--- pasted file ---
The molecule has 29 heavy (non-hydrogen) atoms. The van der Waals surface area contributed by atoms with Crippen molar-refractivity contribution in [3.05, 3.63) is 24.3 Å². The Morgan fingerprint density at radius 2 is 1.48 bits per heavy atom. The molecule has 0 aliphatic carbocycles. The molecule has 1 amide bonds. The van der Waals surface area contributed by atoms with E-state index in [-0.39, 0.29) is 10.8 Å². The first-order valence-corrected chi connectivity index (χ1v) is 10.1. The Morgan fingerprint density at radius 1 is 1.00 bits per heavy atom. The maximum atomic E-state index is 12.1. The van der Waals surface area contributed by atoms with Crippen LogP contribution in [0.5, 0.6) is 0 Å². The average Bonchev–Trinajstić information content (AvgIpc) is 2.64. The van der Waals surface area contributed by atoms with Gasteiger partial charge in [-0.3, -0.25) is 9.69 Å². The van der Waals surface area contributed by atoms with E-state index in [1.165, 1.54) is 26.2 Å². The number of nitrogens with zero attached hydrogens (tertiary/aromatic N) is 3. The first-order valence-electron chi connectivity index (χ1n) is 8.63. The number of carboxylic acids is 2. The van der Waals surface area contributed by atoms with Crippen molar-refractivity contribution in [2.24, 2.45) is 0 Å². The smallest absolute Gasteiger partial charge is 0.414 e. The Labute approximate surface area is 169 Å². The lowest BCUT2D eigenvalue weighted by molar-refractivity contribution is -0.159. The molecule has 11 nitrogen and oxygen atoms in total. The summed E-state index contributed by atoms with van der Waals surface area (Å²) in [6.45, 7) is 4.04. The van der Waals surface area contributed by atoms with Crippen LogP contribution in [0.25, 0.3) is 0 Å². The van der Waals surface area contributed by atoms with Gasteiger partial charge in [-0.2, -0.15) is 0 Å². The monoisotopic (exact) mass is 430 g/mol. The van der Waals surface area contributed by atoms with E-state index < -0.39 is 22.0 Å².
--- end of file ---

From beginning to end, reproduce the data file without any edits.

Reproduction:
The molecule has 29 heavy (non-hydrogen) atoms. The van der Waals surface area contributed by atoms with Crippen molar-refractivity contribution in [3.05, 3.63) is 24.3 Å². The Morgan fingerprint density at radius 2 is 1.48 bits per heavy atom. The molecule has 0 aliphatic carbocycles. The molecule has 1 amide bonds. The van der Waals surface area contributed by atoms with E-state index in [-0.39, 0.29) is 10.8 Å². The first-order valence-corrected chi connectivity index (χ1v) is 10.1. The Morgan fingerprint density at radius 1 is 1.00 bits per heavy atom. The maximum atomic E-state index is 12.1. The van der Waals surface area contributed by atoms with Crippen LogP contribution in [0.5, 0.6) is 0 Å². The average Bonchev–Trinajstić information content (AvgIpc) is 2.64. The van der Waals surface area contributed by atoms with Gasteiger partial charge in [-0.3, -0.25) is 9.69 Å². The van der Waals surface area contributed by atoms with E-state index in [1.165, 1.54) is 26.2 Å². The number of nitrogens with zero attached hydrogens (tertiary/aromatic N) is 3. The first-order valence-electron chi connectivity index (χ1n) is 8.63. The number of carboxylic acids is 2. The van der Waals surface area contributed by atoms with Crippen molar-refractivity contribution in [2.24, 2.45) is 0 Å². The smallest absolute Gasteiger partial charge is 0.414 e. The Labute approximate surface area is 169 Å². The lowest BCUT2D eigenvalue weighted by molar-refractivity contribution is -0.159. The molecule has 11 nitrogen and oxygen atoms in total. The summed E-state index contributed by atoms with van der Waals surface area (Å²) in [6.45, 7) is 4.04. The van der Waals surface area contributed by atoms with Crippen LogP contribution in [0.25, 0.3) is 0 Å². The van der Waals surface area contributed by atoms with Gasteiger partial charge in [-0.2, -0.15) is 0 Å². The monoisotopic (exact) mass is 430 g/mol. The van der Waals surface area contributed by atoms with E-state index < -0.39 is 22.0 Å².